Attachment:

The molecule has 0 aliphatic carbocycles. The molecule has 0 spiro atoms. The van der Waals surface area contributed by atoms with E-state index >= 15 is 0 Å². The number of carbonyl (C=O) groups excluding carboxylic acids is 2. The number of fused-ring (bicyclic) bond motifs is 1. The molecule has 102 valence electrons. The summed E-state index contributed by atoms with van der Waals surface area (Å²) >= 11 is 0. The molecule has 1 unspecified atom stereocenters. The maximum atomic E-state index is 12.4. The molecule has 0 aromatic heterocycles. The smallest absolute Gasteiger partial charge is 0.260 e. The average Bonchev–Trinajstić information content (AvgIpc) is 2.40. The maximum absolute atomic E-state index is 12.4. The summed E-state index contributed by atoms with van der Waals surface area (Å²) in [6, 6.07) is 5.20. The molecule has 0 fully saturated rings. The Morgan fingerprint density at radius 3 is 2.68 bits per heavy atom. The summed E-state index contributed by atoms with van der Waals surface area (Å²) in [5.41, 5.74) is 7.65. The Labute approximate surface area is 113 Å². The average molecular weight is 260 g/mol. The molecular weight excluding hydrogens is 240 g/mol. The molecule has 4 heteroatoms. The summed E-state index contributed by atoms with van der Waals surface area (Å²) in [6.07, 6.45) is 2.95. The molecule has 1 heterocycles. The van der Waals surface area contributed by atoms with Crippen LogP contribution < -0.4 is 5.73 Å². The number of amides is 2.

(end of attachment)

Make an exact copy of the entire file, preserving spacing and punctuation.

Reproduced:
The molecule has 0 aliphatic carbocycles. The molecule has 0 spiro atoms. The van der Waals surface area contributed by atoms with E-state index >= 15 is 0 Å². The number of carbonyl (C=O) groups excluding carboxylic acids is 2. The number of fused-ring (bicyclic) bond motifs is 1. The molecule has 102 valence electrons. The summed E-state index contributed by atoms with van der Waals surface area (Å²) >= 11 is 0. The molecule has 1 unspecified atom stereocenters. The maximum atomic E-state index is 12.4. The molecule has 0 aromatic heterocycles. The smallest absolute Gasteiger partial charge is 0.260 e. The average Bonchev–Trinajstić information content (AvgIpc) is 2.40. The maximum absolute atomic E-state index is 12.4. The summed E-state index contributed by atoms with van der Waals surface area (Å²) in [6, 6.07) is 5.20. The molecule has 0 fully saturated rings. The Morgan fingerprint density at radius 3 is 2.68 bits per heavy atom. The summed E-state index contributed by atoms with van der Waals surface area (Å²) in [5.41, 5.74) is 7.65. The Labute approximate surface area is 113 Å². The average molecular weight is 260 g/mol. The molecular weight excluding hydrogens is 240 g/mol. The molecule has 4 heteroatoms. The summed E-state index contributed by atoms with van der Waals surface area (Å²) in [6.07, 6.45) is 2.95. The molecule has 1 heterocycles. The van der Waals surface area contributed by atoms with Crippen LogP contribution < -0.4 is 5.73 Å². The number of amides is 2.